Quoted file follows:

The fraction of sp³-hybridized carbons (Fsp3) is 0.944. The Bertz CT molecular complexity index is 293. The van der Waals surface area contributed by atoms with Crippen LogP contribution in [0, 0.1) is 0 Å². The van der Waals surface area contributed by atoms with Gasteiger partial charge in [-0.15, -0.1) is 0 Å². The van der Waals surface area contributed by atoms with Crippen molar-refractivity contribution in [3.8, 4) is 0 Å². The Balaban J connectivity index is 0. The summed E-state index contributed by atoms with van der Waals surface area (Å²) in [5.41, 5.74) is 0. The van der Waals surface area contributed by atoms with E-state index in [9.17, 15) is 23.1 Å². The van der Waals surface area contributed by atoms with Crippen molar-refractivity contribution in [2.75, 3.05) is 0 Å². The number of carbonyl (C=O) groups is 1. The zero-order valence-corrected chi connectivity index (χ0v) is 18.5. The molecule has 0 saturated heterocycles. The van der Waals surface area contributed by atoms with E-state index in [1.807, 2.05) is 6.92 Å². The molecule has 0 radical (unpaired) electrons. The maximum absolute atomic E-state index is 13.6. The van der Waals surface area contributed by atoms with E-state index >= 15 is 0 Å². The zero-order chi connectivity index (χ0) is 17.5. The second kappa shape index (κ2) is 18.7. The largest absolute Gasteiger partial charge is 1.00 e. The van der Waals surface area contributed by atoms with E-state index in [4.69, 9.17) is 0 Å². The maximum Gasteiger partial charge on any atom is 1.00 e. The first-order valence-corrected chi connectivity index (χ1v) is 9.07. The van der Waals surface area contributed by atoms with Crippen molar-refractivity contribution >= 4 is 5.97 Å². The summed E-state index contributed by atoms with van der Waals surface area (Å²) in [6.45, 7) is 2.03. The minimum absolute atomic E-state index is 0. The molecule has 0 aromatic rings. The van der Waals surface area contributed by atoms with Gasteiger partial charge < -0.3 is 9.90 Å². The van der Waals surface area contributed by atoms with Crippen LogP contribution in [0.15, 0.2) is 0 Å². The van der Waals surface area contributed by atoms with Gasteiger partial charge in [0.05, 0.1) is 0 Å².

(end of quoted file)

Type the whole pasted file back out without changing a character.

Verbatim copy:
The fraction of sp³-hybridized carbons (Fsp3) is 0.944. The Bertz CT molecular complexity index is 293. The van der Waals surface area contributed by atoms with Crippen LogP contribution in [0, 0.1) is 0 Å². The van der Waals surface area contributed by atoms with Gasteiger partial charge in [-0.15, -0.1) is 0 Å². The van der Waals surface area contributed by atoms with Crippen molar-refractivity contribution in [3.8, 4) is 0 Å². The Balaban J connectivity index is 0. The summed E-state index contributed by atoms with van der Waals surface area (Å²) in [5.41, 5.74) is 0. The van der Waals surface area contributed by atoms with E-state index in [9.17, 15) is 23.1 Å². The van der Waals surface area contributed by atoms with Crippen molar-refractivity contribution in [2.75, 3.05) is 0 Å². The number of carbonyl (C=O) groups is 1. The zero-order valence-corrected chi connectivity index (χ0v) is 18.5. The molecule has 0 saturated heterocycles. The van der Waals surface area contributed by atoms with E-state index in [1.807, 2.05) is 6.92 Å². The molecule has 0 radical (unpaired) electrons. The maximum absolute atomic E-state index is 13.6. The van der Waals surface area contributed by atoms with E-state index >= 15 is 0 Å². The zero-order chi connectivity index (χ0) is 17.5. The second kappa shape index (κ2) is 18.7. The largest absolute Gasteiger partial charge is 1.00 e. The van der Waals surface area contributed by atoms with E-state index in [4.69, 9.17) is 0 Å². The maximum Gasteiger partial charge on any atom is 1.00 e. The first-order valence-corrected chi connectivity index (χ1v) is 9.07. The van der Waals surface area contributed by atoms with Crippen molar-refractivity contribution >= 4 is 5.97 Å². The summed E-state index contributed by atoms with van der Waals surface area (Å²) in [6.45, 7) is 2.03. The minimum absolute atomic E-state index is 0. The molecule has 0 aromatic rings. The van der Waals surface area contributed by atoms with Gasteiger partial charge < -0.3 is 9.90 Å². The van der Waals surface area contributed by atoms with Crippen LogP contribution in [0.15, 0.2) is 0 Å². The van der Waals surface area contributed by atoms with Gasteiger partial charge in [0.05, 0.1) is 0 Å².